“If states want to diversify their economies and create tech jobs, they have to do more than say so in press releases,” said Bradley Tusk, CEO of Tusk Ventures and a policy advisor to leading startups. “Make it feasible for startups to operate by removing some of the red tape and obstacles in their way. That’s what Innovation Lanes does — it doesn’t remove safety measures or consumer protections, it just finds a way to apply them smarter and faster than before.”
We need to use taxes to create the greatest investment boom in history!
Everyone hates paying taxes. Corporations hate paying taxes so much that, according to OxFam, U.S. companies hold $1.4 trillion dollars offshore. Instead of arguing over long-term tax policy, let’s start simple. Repatriate the funds sitting offshore in a way that guarantees innovation!
Technology drives waves of innovation, which in turn creates high-paying jobs.
We should be using the tax code to encourage creation of good new jobs. There are too many loopholes to park cash overseas forever. Let’s assume this cash is never coming back. Until now…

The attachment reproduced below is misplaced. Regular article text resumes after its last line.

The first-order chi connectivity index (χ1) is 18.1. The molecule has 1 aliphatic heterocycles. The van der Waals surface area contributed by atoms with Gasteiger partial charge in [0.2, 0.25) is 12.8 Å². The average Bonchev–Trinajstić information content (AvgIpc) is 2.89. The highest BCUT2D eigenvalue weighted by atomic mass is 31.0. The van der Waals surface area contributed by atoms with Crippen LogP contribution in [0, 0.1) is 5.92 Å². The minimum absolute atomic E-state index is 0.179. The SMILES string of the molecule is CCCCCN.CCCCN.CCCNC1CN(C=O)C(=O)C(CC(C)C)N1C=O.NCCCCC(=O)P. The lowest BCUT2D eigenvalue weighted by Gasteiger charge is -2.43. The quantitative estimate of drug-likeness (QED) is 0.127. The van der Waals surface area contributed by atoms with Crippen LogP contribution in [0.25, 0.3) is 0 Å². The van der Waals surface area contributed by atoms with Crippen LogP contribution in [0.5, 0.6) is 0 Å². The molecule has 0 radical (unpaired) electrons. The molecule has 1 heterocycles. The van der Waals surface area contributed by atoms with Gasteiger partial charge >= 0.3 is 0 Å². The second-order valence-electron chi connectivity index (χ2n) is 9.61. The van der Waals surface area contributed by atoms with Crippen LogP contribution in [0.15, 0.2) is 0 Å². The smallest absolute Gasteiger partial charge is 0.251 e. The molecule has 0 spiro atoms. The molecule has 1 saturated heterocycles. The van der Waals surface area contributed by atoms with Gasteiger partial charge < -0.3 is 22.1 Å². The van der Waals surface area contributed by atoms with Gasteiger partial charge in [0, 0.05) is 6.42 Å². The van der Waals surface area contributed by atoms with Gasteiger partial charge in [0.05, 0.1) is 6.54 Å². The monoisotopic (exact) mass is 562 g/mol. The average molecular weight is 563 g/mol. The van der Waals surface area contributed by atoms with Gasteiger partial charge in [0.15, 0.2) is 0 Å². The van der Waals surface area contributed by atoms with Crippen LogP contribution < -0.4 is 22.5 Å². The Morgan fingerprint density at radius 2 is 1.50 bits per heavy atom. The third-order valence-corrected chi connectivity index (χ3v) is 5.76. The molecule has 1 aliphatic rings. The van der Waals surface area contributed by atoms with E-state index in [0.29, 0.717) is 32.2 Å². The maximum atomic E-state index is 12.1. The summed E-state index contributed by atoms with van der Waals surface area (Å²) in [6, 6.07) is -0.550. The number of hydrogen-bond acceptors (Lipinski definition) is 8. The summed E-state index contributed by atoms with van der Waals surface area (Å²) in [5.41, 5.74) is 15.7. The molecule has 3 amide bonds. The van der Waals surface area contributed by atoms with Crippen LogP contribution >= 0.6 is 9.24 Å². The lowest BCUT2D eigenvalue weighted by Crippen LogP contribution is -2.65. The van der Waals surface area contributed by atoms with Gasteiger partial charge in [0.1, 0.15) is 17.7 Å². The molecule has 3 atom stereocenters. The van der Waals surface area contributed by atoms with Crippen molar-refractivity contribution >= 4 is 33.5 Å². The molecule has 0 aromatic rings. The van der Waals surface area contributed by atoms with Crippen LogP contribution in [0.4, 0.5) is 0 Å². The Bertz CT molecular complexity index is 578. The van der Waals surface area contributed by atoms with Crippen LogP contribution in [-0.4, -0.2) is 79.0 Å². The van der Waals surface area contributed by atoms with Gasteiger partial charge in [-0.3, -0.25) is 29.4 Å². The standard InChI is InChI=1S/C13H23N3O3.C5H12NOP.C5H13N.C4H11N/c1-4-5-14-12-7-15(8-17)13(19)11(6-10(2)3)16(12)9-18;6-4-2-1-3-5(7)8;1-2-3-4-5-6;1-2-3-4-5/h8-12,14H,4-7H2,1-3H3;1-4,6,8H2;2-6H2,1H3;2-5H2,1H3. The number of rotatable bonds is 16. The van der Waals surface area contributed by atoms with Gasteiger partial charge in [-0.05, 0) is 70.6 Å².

First, some context. According to the National Venture Capital Association, $58.8 billion was invested in venture capital in 2015. Let’s see how we can increase this by an order of magnitude.
Let’s invite corporations to PAY $0 TAXES on $1.4 trillion in cash parked offshore if 100 percent of the repatriated cash gets invested in innovative jobs and startups. That’s right, we offer a 100 percent tax credit if the money goes toward investments that create jobs. We can even require it to create jobs that pay at least 2X the national average and are in areas of innovation to explicitly make certain the capital is going to spur growth.
Allow this as a one-time exception to bring cash into the U.S. and usher in a wave of innovation. Yes, some people will say this is unfair — the response is we have to think practically. This is the only way it’s coming back and it’s for the greater good. And, by the way, this will generate significant payroll, income and sales taxes, increasing government revenue.
If the $1.4 trillion stashed overseas is invested in innovative jobs in the U.S., that would be an investment that is 25X larger than how much venture capital is invested each year in the U.S. Imagine how many millions of jobs would be created with that much capital going into innovation? This much innovation capital will unleash the greatest wave of innovation the world has ever seen. We can have 100 percent employment.